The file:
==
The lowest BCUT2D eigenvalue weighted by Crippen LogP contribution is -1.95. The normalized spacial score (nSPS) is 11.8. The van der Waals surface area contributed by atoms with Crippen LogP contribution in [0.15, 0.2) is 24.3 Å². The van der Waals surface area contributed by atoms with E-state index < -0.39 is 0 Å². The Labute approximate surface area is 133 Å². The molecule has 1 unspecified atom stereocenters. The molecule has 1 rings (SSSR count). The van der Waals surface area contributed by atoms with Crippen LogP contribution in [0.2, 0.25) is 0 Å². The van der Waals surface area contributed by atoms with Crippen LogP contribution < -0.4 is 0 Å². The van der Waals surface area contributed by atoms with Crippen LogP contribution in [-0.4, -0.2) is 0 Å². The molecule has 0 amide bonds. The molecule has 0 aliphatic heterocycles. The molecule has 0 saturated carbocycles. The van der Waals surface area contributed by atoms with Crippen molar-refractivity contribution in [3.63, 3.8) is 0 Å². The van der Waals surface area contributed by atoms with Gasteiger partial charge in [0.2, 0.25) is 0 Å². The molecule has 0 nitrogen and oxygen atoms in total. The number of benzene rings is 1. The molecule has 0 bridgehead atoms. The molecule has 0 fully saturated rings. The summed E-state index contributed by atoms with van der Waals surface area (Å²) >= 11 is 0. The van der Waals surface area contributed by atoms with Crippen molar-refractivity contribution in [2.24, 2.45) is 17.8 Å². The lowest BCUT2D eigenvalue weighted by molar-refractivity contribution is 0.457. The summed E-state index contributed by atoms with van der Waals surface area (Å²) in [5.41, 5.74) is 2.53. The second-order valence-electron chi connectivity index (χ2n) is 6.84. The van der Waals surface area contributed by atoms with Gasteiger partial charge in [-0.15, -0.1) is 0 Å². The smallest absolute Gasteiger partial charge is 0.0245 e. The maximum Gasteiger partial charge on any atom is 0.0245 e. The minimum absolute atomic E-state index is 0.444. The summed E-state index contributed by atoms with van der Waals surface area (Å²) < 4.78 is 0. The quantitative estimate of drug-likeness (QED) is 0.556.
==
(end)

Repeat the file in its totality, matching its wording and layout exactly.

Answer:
The lowest BCUT2D eigenvalue weighted by Crippen LogP contribution is -1.95. The normalized spacial score (nSPS) is 11.8. The van der Waals surface area contributed by atoms with Crippen LogP contribution in [0.15, 0.2) is 24.3 Å². The van der Waals surface area contributed by atoms with E-state index < -0.39 is 0 Å². The Labute approximate surface area is 133 Å². The molecule has 1 unspecified atom stereocenters. The molecule has 1 rings (SSSR count). The van der Waals surface area contributed by atoms with Crippen LogP contribution in [0.2, 0.25) is 0 Å². The van der Waals surface area contributed by atoms with Crippen LogP contribution < -0.4 is 0 Å². The van der Waals surface area contributed by atoms with Crippen LogP contribution in [-0.4, -0.2) is 0 Å². The molecule has 0 amide bonds. The molecule has 0 aliphatic heterocycles. The molecule has 0 saturated carbocycles. The van der Waals surface area contributed by atoms with Crippen molar-refractivity contribution in [3.63, 3.8) is 0 Å². The van der Waals surface area contributed by atoms with Gasteiger partial charge in [0.2, 0.25) is 0 Å². The molecule has 0 nitrogen and oxygen atoms in total. The number of benzene rings is 1. The molecule has 0 bridgehead atoms. The molecule has 0 fully saturated rings. The summed E-state index contributed by atoms with van der Waals surface area (Å²) >= 11 is 0. The van der Waals surface area contributed by atoms with Crippen molar-refractivity contribution in [2.24, 2.45) is 17.8 Å². The lowest BCUT2D eigenvalue weighted by molar-refractivity contribution is 0.457. The summed E-state index contributed by atoms with van der Waals surface area (Å²) in [5.41, 5.74) is 2.53. The second-order valence-electron chi connectivity index (χ2n) is 6.84. The van der Waals surface area contributed by atoms with Gasteiger partial charge in [-0.15, -0.1) is 0 Å². The smallest absolute Gasteiger partial charge is 0.0245 e. The maximum Gasteiger partial charge on any atom is 0.0245 e. The minimum absolute atomic E-state index is 0.444. The summed E-state index contributed by atoms with van der Waals surface area (Å²) < 4.78 is 0. The quantitative estimate of drug-likeness (QED) is 0.556.